(A previous version of this story misstated the effects of WisdomTree's litigation with Research Affiliates. Its litigation costs are covered by insurance, and company officials said its deductible on that coverage counted against previous quarterly results. We regret the inaccuracy.)
WisdomTree, the only pure ETF company whose shares trade publicly, posted an 85 percent drop in second-quarter earnings-a figure that included costs related to shareholder proxies. But its litigation with Research Affiliates over fundamental indexes was not a factor, and the company emphasized that its dividend-focused funds were resonating with investors.
The company said net income dropped to $100,000 from $700,000 in the same year-earlier period. Assets under management rose 16 percent from a year earlier to just over $15 billion, the New York-based company said in a press release on Friday. However, its assets dropped 4 percent from the end of the first quarter due to $1 billion in market declines that offset inflows.
The net figure reflects costs related to its suit with Research Affliates, which sued WisdomTree for patent infringement. WisdomTree said legal costs have totaled $1.6 million, but $1.5 million of that is qualified for insurance coverage. It has a $300,000 deductible that counted against previous quarterly results. It listed second-quarter litigation fees at $821,000, but said insurance reimbursement was a bit more than $1 million.
The bigger expense that helped pulled its resutlts down--nearly $3.2 million--was related to ongoing previously disclosed shareholder proxies. The costs of three different shareholder votes, which relate to various changes to all the company's 48 existing ETFs, are reflected in the second-quarter results.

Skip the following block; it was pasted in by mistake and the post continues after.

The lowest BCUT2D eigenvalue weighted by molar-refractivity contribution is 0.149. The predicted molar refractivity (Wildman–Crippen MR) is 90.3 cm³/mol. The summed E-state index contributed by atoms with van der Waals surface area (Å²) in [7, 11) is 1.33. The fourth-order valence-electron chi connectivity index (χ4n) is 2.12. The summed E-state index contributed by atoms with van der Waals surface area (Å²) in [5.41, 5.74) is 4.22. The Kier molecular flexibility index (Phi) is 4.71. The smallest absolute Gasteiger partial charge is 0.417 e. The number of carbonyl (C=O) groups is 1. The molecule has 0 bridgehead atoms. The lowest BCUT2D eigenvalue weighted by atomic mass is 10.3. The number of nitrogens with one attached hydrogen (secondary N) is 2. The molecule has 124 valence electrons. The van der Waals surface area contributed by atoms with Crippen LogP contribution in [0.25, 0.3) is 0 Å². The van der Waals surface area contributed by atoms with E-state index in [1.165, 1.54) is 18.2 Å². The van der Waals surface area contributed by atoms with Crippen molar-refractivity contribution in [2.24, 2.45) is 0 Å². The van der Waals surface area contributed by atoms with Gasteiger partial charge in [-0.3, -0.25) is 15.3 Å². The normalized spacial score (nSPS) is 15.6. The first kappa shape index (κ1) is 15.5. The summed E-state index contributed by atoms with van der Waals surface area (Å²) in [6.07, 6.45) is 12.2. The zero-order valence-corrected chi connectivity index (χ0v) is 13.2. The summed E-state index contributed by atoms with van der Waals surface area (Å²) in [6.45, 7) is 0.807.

Apart from a press release Rob Arnott's Research Affliliates circulated when it filed the lawsuit last autumn, neither side has commented on the proceedings.
Still, the suit is topical to the extent that WisdomTree said today it believes its version of fundamentally weighted index funds is behind the outperformance of some of WisdomTree ETFs. Arnott's firm claims that WisdomTree's version borrows from the RAFI methodology Research Affiliates pioneered.
'WisdomTree gathered $338 million predominantly in our dividend based strategies in a difficult market environment where, at an industry level, net inflows were almost entirely concentrated in domestic fixed income," the company's chief executive Jonathan Steinberg said in the press release.
One of those successful funds, the WisdomTree Emerging Markets Equity Income Fund (NYSEArca:DEM), has $3.73 billion and attracted more than $500 million in fresh assets during the second quarter, according to data compiled by IndexUniverse.
On an operating basis, without those fees that dragged its net income lower, WisdomTree said it earned $3.1 million compared with $800,000 in the 2011 second quarter. Total revenues rose 22 percent to $20.39 billion.
"While this market cycle was challenging for our product set, our ability to buck the trend in equities demonstrates our strategies are differentiated and desirable," Steinberg said.
More to the point, Steinberg noted that the company's fundamentally weighted ETFs that screen stocks for variables like dividends are building track records of strong performance. He said 24 of its 34 equity ETFs outperformed their capitalization weighted or competitive benchmarks from their inceptions through the end of the second quarter.
"I believe this powerful performance story will be an important driver of future growth," Steinberg said.
About a year ago, WisdomTree changed its stock's listing to the Nasdaq from the over-the-counter "Pink Sheets," a shift the company said reflected its growth and represented a new chapter in its history. Its shares trade on Nasdaq under the symbol "WETF."
WisdomTree's shares opened about 2 percent higher and were changing hands at $6.57 a share early in the trading session. That move was more than the broad U.S. market. The S&P 500, for example, was up 0.46 percent at 1.366.24.
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